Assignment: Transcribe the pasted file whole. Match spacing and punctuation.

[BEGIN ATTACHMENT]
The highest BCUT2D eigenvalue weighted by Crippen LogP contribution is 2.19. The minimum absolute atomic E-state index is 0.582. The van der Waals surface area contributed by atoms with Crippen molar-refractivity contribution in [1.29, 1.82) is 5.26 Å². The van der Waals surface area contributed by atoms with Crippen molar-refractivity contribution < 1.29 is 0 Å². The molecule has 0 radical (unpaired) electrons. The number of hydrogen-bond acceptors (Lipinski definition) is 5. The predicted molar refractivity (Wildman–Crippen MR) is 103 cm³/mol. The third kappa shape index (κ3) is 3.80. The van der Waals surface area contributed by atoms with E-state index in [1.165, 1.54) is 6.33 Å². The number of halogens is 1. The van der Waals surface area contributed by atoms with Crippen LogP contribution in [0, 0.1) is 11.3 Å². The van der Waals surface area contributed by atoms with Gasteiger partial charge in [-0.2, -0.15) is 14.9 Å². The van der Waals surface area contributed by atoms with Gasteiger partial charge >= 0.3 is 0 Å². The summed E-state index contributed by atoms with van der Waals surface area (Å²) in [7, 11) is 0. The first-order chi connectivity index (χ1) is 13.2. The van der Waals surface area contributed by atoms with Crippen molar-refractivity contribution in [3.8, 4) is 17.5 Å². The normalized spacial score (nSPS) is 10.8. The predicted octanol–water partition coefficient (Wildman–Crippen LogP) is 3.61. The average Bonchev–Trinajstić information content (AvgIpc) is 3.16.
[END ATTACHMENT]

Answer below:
The highest BCUT2D eigenvalue weighted by Crippen LogP contribution is 2.19. The minimum absolute atomic E-state index is 0.582. The van der Waals surface area contributed by atoms with Crippen molar-refractivity contribution in [1.29, 1.82) is 5.26 Å². The van der Waals surface area contributed by atoms with Crippen molar-refractivity contribution < 1.29 is 0 Å². The molecule has 0 radical (unpaired) electrons. The number of hydrogen-bond acceptors (Lipinski definition) is 5. The predicted molar refractivity (Wildman–Crippen MR) is 103 cm³/mol. The third kappa shape index (κ3) is 3.80. The van der Waals surface area contributed by atoms with E-state index in [1.165, 1.54) is 6.33 Å². The number of halogens is 1. The van der Waals surface area contributed by atoms with Crippen LogP contribution in [0, 0.1) is 11.3 Å². The van der Waals surface area contributed by atoms with Gasteiger partial charge in [-0.2, -0.15) is 14.9 Å². The van der Waals surface area contributed by atoms with Gasteiger partial charge >= 0.3 is 0 Å². The summed E-state index contributed by atoms with van der Waals surface area (Å²) in [7, 11) is 0. The first-order chi connectivity index (χ1) is 13.2. The van der Waals surface area contributed by atoms with Crippen molar-refractivity contribution in [3.8, 4) is 17.5 Å². The normalized spacial score (nSPS) is 10.8. The predicted octanol–water partition coefficient (Wildman–Crippen LogP) is 3.61. The average Bonchev–Trinajstić information content (AvgIpc) is 3.16.